The trail is well signposted and mapped. “Kumano Kodo” with arrows and “Not Kumano Kodo” indicated diverging ways not to go. Distances. Interpretive information signs at key points of cultural interest. We stayed in touch with a couple of other groups, Australians, an older Japanese couple, and others.
Streams flowed over smooth stones. The sound of running water. Log bridges. Another small shrine. A place to collect another stamp in my pilgrim booklet. Lunch shared, plans made for the next day as we had to split up for different accommodations. Bamboo in amongst the forest cedars. Large village, paved road, cup of tea. Then uphill on a narrow road. More uphill.
Tsugizakura-Oji shrine at the top of the hill. Magnificent cedar trees, like an ancient growing cathedral. Tori gate, stone steps led up between the giants. We are quiet and awed again by the connection of nature, spiritual pursuit, homage.
“If the surroundings are serene, the mind is clear. When the mind and its surroundings are deeply connected, morals are profoundly cultivated.” (Kuki a.k.a. Kobo Daishi)
At sunset the forested hills across the valley turned iridescent green. Our small guesthouse, Minshuku Tsugizakura, became a door opening onto the best Japanese hospitality we had experienced. Comfortable room, a very friendly older couple. It only holds 6 people and each was treated like a queen or king. The sumptuous meal was prepared by, Mr Yuba, a retired chef with 50 years Tokyo hotel experience and a passion for creating the tastiest dishes. The food was served and interpreted for us by, Christopher, a New Zealand Japanese with impeccable English and Japanese. Conversations ranged across diverse subjects adding a deeper layer to the “Masterchef” cuisine. This experience was an honour and privilege to be treated to. Bath, tired, plum wine, sleep.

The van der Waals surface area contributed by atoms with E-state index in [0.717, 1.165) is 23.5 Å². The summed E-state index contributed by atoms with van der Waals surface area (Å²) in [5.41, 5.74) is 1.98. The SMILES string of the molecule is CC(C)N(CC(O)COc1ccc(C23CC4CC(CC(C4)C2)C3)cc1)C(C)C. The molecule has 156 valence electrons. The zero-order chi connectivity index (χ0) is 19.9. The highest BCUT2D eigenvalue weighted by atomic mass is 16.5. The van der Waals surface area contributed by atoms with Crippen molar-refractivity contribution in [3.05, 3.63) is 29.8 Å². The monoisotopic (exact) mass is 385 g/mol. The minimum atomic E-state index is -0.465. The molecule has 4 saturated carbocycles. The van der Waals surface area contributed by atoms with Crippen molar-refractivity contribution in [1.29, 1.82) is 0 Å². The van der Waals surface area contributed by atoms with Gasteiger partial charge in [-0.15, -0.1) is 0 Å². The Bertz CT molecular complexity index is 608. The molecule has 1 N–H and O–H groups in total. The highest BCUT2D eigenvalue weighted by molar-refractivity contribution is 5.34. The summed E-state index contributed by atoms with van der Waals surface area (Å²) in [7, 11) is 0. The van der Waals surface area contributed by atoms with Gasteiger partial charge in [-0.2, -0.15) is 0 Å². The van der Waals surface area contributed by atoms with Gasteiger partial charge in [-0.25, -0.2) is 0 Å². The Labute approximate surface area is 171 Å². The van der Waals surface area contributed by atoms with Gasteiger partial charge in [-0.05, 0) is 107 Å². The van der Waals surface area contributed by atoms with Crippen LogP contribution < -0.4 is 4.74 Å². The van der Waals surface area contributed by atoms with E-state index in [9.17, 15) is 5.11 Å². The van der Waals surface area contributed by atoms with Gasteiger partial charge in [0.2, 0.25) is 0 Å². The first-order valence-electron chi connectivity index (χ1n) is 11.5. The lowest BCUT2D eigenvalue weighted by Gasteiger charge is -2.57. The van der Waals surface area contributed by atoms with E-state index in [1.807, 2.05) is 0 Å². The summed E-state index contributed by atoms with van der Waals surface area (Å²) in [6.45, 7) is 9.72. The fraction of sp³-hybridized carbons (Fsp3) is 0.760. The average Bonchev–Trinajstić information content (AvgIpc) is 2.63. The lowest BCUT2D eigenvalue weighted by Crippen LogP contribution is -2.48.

13 km, 8.45 am – 4.30 pm (the walking seems to take a long time – hills, lots to investigate, millions of photos, rests, lunch, humidity, chatting). 830m up, 650m down. Takahara to Tsugizakura
Day 3 Through the Tori Gate
Breakfast was a replay of dinner with a fusion mix of Japanese-western friendly micro dishes. Bacon and eggs Japanese style, fruits and yoghurt, orange juice and then fish, tofu, pickles, salad etc. After copious thanks and smiles and gratitude for the extraordinary hospitality our hostess drove us down to the bus stop. We bussed through a short section of road walking to make a shorter day which enabled us to get to Yunomine, a famous onsen village. Much of the trail is serviced by local buses from nearby villages so the walk can be made extremely flexible based on time constraints and physical capabilities.
From Hosshinmon-oji we walked through small settlements. Fecund veggie patches and what appeared to be rows of tea hedges. Many houses fronting onto the route had quirky carved figures displayed for hikers. From a hilltop shrine we glimpsed Hongu, a final destination for the ancient pilgrims, the place of one of the primary temple complexes.